(by Kathie and Gretchen, Nancy’s sisters – one more day off for us!)
We began the day with a simple breakfast of yogurt, muesli, and some nice rolls at the Dala Warshus restaurant (free with the cabin). The actual ambience of the dining room was very quaint although looking around the room it was full of people checking their Iphones and Ipads as the free Wi-Fi at the hotel seems to only connect at the main building. A bit of an odd juxtaposition.
We headed out for the main attraction of the day, the tiny village of Nusnas, which is famously where the Swedish Dala horses are made. There are several workshops that are open with demonstrations of both the carving and decorative painting of the horses. As we learned yesterday at the Dalarnas museum, the Dala horses were originally made by men living far from home for work purposes. Many long nights were passed carving little horses from leftover wood by candle or firelight-often as toys to bring home to their small children. We were quite impressed by the speed and talent of the artists. Outside one of the workshops there was a little station set up for both “big and little” people to try their own hand at painting a horse. Dave encouraged all of us to try our hand, a decision he soon came to regret. He failed to remember the somewhat competitive and compulsive tendencies of the Peterson’s—we painted our base coat, then left them in the car to dry while we did a bit of shopping, only to return later to try our best to make the grade as Dala horse artists. Dave provided some color commentary along the way- which if we were more sensitive and/or even listening to him; we could have taken as criticism. We reluctantly had to give up our spots when some actual children showed up and wanted to participate. We are quite proud of our first efforts – perhaps there was a family member from this region (not likely based on the results).
We then headed back to Rattvik, had a quick lunch, and were diverted into some very cute handicraft shops featuring many local artists. Dave disappeared for quite some time – apparently he took the opportunity to tour the length of the Långbryggan pier built in the 19th century, which is the longest pier in Scandinavia, some 600 meters long. Remarkably, to his dismay we were not quite finished looking at all the lovely options in the shops. To perk Dave up, we finished up our tour of Rattvik with a stop at the Swedish “glass” kiosk – glass being the Swedish word for ice cream. All 3 of the Peterson’s had kardamunna (cardamom) ice cream- and we all agree that there is a business idea for the much underused cardamom spice in the U.S.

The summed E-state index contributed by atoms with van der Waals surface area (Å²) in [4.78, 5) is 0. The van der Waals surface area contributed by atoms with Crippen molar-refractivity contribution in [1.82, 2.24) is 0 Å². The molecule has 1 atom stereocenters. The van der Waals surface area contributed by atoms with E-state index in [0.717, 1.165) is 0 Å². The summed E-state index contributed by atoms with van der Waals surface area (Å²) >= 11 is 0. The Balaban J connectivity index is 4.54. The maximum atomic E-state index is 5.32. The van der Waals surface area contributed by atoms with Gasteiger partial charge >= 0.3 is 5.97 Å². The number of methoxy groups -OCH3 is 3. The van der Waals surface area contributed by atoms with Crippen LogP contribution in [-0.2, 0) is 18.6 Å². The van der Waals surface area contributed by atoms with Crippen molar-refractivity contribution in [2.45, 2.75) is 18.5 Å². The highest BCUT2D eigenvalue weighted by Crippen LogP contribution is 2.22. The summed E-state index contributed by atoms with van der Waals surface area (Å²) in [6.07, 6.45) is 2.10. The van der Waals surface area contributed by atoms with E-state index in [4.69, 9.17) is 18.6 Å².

We next headed the short distance to Tallberg, known as a very picturesque village overlooking Lake Siljan. We found ourselves continuously stopping along the way to take pictures of the cute red houses in green fields. Every house seems to be immaculately maintained, including flower boxes, lovely gardens and quaint fences with interesting gates with birch tree arches. The lawns are amazing everywhere – and we discovered one secret to the amazing consistency: robot lawn mowers! We kid you not – here we were, taking photos of a picturesque lane, and an odd creature seemed to be running across one of the lawns. Sure enough, upon closer inspection, it was a little robot – efficiently going back and forth and keeping the lawn very well groomed. So, you can see that it was hard to imagine anything could be as cute once we arrived at our actual destination. Then, of course, Tallberg was indeed a picture perfect little town—almost a little spooky in its charm. Every house was red with white trim (no other colors seemed to be allowed) and all the yards were very green with what seemed to be well planned little vignettes such as milk jugs, old wooden yard tools, etc. Truly a perfect place to take many, many photographs. So many that Dave used up his camera memory capacity along the way. There was even a cute little rabbit on the lawn in one of the artist colony courtyards that seemed quite comfortable with people and has apparently resided there for three years with the residents/artists feeding and caring for him.
As we headed out of Tallberg back to our rustic cabin for a second night, we spotted some deer in the nearby fields, a perfect cap to what was an overall very nice tour of some incredibly adorable Swedish villages in this area.
Tomorrow, we are headed to our last destination, Carl Larsson Garden and House, in Sundborn. It is on the way back to the Stockholm area where we will spend our last night in a less than picturesque hotel near the Arlanda airport due to our 6:30 a.m. flight back home. It’s been a whirlwind tour of Sweden. We’ve only captured a small part of it but it has been great to catch up with Nancy and Dave and see parts of the country where we have some family heritage.